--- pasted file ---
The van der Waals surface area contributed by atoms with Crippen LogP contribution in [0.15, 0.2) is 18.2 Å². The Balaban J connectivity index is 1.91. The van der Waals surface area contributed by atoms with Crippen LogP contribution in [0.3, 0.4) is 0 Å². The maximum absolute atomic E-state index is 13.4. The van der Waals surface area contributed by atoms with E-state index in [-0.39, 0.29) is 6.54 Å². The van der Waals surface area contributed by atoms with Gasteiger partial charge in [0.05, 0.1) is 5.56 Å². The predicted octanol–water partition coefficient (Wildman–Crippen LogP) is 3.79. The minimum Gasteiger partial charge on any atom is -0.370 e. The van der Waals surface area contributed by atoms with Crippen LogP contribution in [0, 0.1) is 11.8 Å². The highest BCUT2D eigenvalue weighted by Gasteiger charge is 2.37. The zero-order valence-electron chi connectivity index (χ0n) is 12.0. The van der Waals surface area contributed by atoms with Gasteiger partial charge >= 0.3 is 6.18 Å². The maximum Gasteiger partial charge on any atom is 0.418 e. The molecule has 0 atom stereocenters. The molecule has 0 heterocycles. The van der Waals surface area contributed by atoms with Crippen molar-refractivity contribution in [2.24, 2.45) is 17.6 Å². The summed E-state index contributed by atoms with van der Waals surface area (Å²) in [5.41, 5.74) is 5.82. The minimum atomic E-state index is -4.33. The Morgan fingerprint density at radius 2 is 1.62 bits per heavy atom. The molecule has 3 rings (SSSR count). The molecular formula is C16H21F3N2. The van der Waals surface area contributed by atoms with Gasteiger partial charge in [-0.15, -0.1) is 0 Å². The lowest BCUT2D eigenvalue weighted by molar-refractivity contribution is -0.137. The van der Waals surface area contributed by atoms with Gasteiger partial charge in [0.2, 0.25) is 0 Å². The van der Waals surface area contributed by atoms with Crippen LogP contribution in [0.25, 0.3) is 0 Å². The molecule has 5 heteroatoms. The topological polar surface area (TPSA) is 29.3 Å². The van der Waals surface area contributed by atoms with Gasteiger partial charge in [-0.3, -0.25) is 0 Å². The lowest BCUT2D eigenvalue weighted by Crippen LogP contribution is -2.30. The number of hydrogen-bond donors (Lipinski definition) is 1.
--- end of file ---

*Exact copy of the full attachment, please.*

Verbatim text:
The van der Waals surface area contributed by atoms with Crippen LogP contribution in [0.15, 0.2) is 18.2 Å². The Balaban J connectivity index is 1.91. The van der Waals surface area contributed by atoms with Crippen LogP contribution in [0.3, 0.4) is 0 Å². The maximum absolute atomic E-state index is 13.4. The van der Waals surface area contributed by atoms with E-state index in [-0.39, 0.29) is 6.54 Å². The van der Waals surface area contributed by atoms with Gasteiger partial charge in [0.05, 0.1) is 5.56 Å². The predicted octanol–water partition coefficient (Wildman–Crippen LogP) is 3.79. The minimum Gasteiger partial charge on any atom is -0.370 e. The van der Waals surface area contributed by atoms with Crippen LogP contribution in [0, 0.1) is 11.8 Å². The highest BCUT2D eigenvalue weighted by Gasteiger charge is 2.37. The zero-order valence-electron chi connectivity index (χ0n) is 12.0. The van der Waals surface area contributed by atoms with Gasteiger partial charge >= 0.3 is 6.18 Å². The maximum Gasteiger partial charge on any atom is 0.418 e. The molecule has 0 atom stereocenters. The molecule has 0 heterocycles. The van der Waals surface area contributed by atoms with Crippen molar-refractivity contribution in [2.24, 2.45) is 17.6 Å². The summed E-state index contributed by atoms with van der Waals surface area (Å²) in [5.41, 5.74) is 5.82. The minimum atomic E-state index is -4.33. The Morgan fingerprint density at radius 2 is 1.62 bits per heavy atom. The molecule has 3 rings (SSSR count). The molecular formula is C16H21F3N2. The van der Waals surface area contributed by atoms with Gasteiger partial charge in [-0.15, -0.1) is 0 Å². The lowest BCUT2D eigenvalue weighted by molar-refractivity contribution is -0.137. The van der Waals surface area contributed by atoms with Gasteiger partial charge in [0.2, 0.25) is 0 Å². The van der Waals surface area contributed by atoms with Crippen LogP contribution in [0.25, 0.3) is 0 Å². The molecule has 5 heteroatoms. The topological polar surface area (TPSA) is 29.3 Å². The van der Waals surface area contributed by atoms with Gasteiger partial charge in [-0.3, -0.25) is 0 Å². The lowest BCUT2D eigenvalue weighted by Crippen LogP contribution is -2.30. The number of hydrogen-bond donors (Lipinski definition) is 1.